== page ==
History of Friedrich II of Prussia — Volume 20
106 Pages

History of Friedrich II of Prussia — Volume 20


Downloading requires you to have access to the YouScribe library
Learn all about the services we offer


Published by
Published 08 December 2010
Reads 23
Language English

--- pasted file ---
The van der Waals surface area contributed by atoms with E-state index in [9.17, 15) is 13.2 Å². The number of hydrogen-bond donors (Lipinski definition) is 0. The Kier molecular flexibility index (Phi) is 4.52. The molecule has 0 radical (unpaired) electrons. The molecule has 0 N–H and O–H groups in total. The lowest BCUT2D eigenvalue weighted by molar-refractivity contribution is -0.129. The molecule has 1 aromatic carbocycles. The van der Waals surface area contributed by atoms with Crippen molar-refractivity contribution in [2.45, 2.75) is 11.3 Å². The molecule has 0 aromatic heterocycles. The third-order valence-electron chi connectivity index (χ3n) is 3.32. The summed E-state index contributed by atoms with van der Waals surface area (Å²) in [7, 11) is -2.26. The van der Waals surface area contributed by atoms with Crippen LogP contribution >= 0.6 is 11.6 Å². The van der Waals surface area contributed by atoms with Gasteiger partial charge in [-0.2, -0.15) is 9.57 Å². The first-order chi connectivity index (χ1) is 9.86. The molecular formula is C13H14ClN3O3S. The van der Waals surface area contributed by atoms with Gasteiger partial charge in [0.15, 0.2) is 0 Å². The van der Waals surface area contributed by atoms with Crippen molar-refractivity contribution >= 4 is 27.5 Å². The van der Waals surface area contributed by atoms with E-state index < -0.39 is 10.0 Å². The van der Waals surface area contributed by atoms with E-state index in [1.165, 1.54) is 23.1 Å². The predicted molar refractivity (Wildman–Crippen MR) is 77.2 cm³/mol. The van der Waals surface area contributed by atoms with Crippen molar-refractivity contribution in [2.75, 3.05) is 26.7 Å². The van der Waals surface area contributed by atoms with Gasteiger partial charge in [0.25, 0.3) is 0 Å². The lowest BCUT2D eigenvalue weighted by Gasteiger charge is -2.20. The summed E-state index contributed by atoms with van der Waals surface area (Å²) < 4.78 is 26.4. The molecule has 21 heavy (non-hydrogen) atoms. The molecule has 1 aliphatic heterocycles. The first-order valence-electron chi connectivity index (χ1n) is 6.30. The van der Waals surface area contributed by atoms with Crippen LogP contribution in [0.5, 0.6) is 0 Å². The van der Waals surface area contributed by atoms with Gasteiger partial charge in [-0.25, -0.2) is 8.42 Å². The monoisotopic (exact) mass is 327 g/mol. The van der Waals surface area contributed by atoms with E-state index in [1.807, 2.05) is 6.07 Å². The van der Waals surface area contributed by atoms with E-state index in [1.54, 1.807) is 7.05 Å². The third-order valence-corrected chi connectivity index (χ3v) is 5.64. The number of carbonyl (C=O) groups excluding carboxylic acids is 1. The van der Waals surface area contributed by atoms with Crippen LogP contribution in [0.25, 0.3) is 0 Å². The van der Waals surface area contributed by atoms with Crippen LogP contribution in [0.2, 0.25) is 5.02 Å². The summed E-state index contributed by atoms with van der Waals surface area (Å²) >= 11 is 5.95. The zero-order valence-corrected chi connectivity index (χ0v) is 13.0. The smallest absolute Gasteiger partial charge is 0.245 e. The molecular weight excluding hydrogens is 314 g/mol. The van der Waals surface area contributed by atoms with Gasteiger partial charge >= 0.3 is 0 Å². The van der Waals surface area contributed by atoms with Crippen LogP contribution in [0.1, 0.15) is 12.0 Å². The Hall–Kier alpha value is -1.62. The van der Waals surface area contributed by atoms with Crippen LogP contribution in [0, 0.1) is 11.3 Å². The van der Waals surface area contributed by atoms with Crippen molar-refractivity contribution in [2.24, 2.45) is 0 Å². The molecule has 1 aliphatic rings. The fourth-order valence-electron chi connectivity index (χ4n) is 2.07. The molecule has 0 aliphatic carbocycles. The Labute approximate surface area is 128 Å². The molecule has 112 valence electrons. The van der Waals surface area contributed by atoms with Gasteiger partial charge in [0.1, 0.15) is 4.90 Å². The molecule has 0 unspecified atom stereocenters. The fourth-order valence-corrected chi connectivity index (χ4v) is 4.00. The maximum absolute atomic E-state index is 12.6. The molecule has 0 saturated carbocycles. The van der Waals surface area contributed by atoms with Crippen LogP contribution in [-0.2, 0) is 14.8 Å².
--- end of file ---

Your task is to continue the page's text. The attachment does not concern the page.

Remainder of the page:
The Project Gutenberg EBook of History of Friedrich II. of Prussia, Vol. XX. (of XXI.), by Thomas Carlyle This eBook is for the use of anyone anywhere at no cost and with almost no restrictions whatsoever. You may copy it, give it away or re-use it under the terms of the Project Gutenberg License included with this eBook or online at www.gutenberg.org Title: History of Friedrich II. of Prussia, Vol. XX. (of XXI.) Frederick The Great--Friedrich is not to be Overwhelmed: The Seven-Years War Gradually Ends--25th April, 1760-15th February, 1763. Author: Thomas Carlyle Release Date: June 13, 2008 [EBook #2120] Language: English Character set encoding: ASCII *** START OF THIS PROJECT GUTENBERG EBOOK HISTORY OF FRIEDRICH II. *** Produced by D.R. Thompson and David Widger HISTORY OF FRIEDRICH II OF PRUSSIA, Volume 20 FREDERICK THE GREAT by Thomas Carlyle Contents BOOK XX.—FRIEDRICH IS NOT TO BE OVERWHELMED: THE SEVEN-YEARS WAR GRADUALLY ENDS—25th April, 1760-15th February, 1763. Chapter I.—FIFTH CAMPAIGN OPENS. Chapter II.—FRIEDRICH BESIEGES DRESDEN. CAPTURE OF GLATZ (26th July, 1760). DIALOGUE OF FRIEDRICH AND HENRI (from their Private Correspondence: June 7th-July 29th, 1760). DUKE FERDINAND'S BATTLE OF WARBURG (31st July, 1760). Chapter III.—BATTLE OF LIEGNITZ. LOUDON IS TRYING A STROKE-OF-HAND ON BRESLAU, IN THE GLATZ FASHION, IN THE INTERIM (July 30th-August 3d). FRIEDRICH ON MARCH, FOR THE THIRD TIME, TO RESCUE SILESIA (August 1st-15th). BATTLE, IN THE NEIGHBORHOOD OF LIEGNITZ, DOES ENSUE (Friday morning, 15th August, 1760). Chapter IV.—DAUN IN WRESTLE WITH FRIEDRICH IN THE SILESIAN HILLS. THE RUSSIANS MAKE A RAID ON BERLIN, FOR RELIEF OF DAUN AND THEIR OWN BEHOOF (October 3d-12th, 1760). Chapter V.—BATTLE OF TORGAU. FIGHT OF KLOSTER KAMPEN (Night of October 15th-16th); WESEL NOT TO BE HAD BY DUKE FERDINAND. Chapter VI.—WINTER-QUARTERS 1760-1761. KING FRIEDRICH IN THE APEL HOUSE AT LEIPZIG (8th December, 1760-17th March, 1761). INTERVIEW WITH HERR PROFESSOR GELLERT (Thursday, 18th December, 1760). DIALOGUE WITH GENERAL SALDERN (in the Apel House, Leipzig, 21st January, 1761). THERE ARE SOME WAR-MOVEMENTS DURING WINTER; GENERAL FINANCIERING DIFFICULTIES. CHOISEUL PROPOSES PEACE. Chapter VII.—SIXTH CAMPAIGN OPENS: CAMP OF BUNZELWITZ. OF FERDINAND'S BATTLE OF VELLINGHAUSEN (15th-16th July); AND THE CAMPAIGN 1761. THIRD SIEGE OF COLBERG. Chapter VIII.—LOUDON POUNCES UPON SCHWEIDNITZ ONE NIGHT (LAST OF SEPTEMBER, 1761). Chapter IX.—TRAITOR WARKOTSCH. Chapter X.—FRIEDRICH IN BRESLAU; HAS NEWS FROM PETERSBURG. THE PITT CATASTROPHE: HOW THE PEACE-NEGOTIATION WENT OFF BY EXPLOSION; HOW PITT WITHDREW (3d October, 1761), AND THERE CAME A SPANISH WAR NEVERTHELESS. TIFF OF QUARREL BETWEEN KING AND HENRI (March-April, 1762). BRIGHT NEWS FROM PETERSBURG (certain, Jan. 19th); WHICH GROW EVER BRIGHTER; AND BECOME A STAR-OF-DAY FOR FRIEDRICH. WHAT COLONEL HORDT AND THE OTHERS SAW AT PETERSBURG (January-July, 1762). Chapter XI.—SEVENTH CAMPAIGN OPENS. Chapter XII.—SIEGE OF SCHWEIDNITZ: SEVENTH CAMPAIGN ENDS. Chapter XIII.—PEACE OF HUBERTSBURG. BOOK XX.—FRIEDRICH IS NOT TO BE OVERWHELMED: THE SEVEN-YEARS WAR GRADUALLY ENDS—25th April, 1760-15th February, 1763. Chapter I.—FIFTH CAMPAIGN OPENS. There were yet, to the world's surprise and regret, Three Campaigns of this War; but the Campaign 1760, which we are now upon, was what produced or rendered possible the other two;—was the crisis of them, and is now the only one that can require much narrative from us here. Ill-luck, which, Friedrich complains, had followed him like his shadow, in a strange and fateful manner, from the day of Kunersdorf and earlier, does not yet cease its sad company; but, on the contrary, for long months to come, is more constant than ever, baffling every effort of his own, and from the distance sending him news of mere disaster and discomfiture. It is in this Campaign, though not till far on in it, that the long lane does prove to have a turning, and the Fortune of War recovers its old impartial form. After which, things visibly languish: and the hope of ruining such a Friedrich becomes problematic, the effort to do it slackens also; the very will abating, on the Austrian part, year by year, as of course the strength of their resources is still more steadily doing. To the last, Friedrich, the weaker in material resources, needs all his talent,—all his luck too. But, as the strength, on both sides, is fast abating,—hard to say on which side faster (Friedrich's talent being always a FIXED quantity, while all else is fluctuating and vanishing),—what remains of the once terrible Affair, through Campaigns Sixth and Seventh, is like a race between spent horses, little to be said of it in comparison. Campaign 1760 is the last of any outward eminence or greatness of event. Let us diligently follow that, and be compendious with the remainder. Friedrich was always famed for his Marches; but, this Year, they exceeded all calculation and example; and are still the admiration of military men. Can there by no method be some distant notion afforded of them to the general reader? They were the one resource Friedrich had left, against such overwhelming superiority in numbers; and they came out like surprises in a theatre,—unpleasantly surprising to Daun. Done with such dexterity, rapidity and inexhaustible contrivance and ingenuity, as overset the schemes of his enemies again and again, and made his one army equivalent in effect to their three. Evening of April 25th, Friedrich rose from his Freyberg cantonments; moved back, that is, northward, a good march; then encamped himself between Elbe and the Hill-Country; with freer prospect and more elbow-room for work coming. His left is on Meissen and the Elbe; his right at a Village called the Katzenhauser, an uncommonly strong camp, of which one often hears afterwards; his centre camp is at Schlettau, which also is strong, though not to such a degree. This line extends from Meissen southward about 10 miles, commanding the Reich-ward Passes of the Metal Mountains, and is defensive of Leipzig, Torgau and the Towns thereabouts. [Tempelhof, iv. 16 et seq.] Katzenhauser is but a mile or two from Krogis —that unfortunate Village where Finck got his Maxen Order: "ER WEISS,—You know I can't stand having difficulties raised; manage to do it!" Friedrich's task, this Year, is to defend Saxony; Prince Henri having undertaken the Russians,—Prince Henri and Fouquet, the Russians and Silesia. Clearly on very uphill terms, both of them: so that Friedrich finds he will have a great many things to assist in, besides defending Saxony. He lies here expectant till the middle of June, above seven weeks; Daun also, for the last two weeks, having taken the field in a sort. In a sort;—but comes no nearer; merely posting himself astride of the Elbe, half in Dresden, half on the opposite or northern bank of the River, with Lacy thrown out ahead in good force on that vacant side; and so waiting the course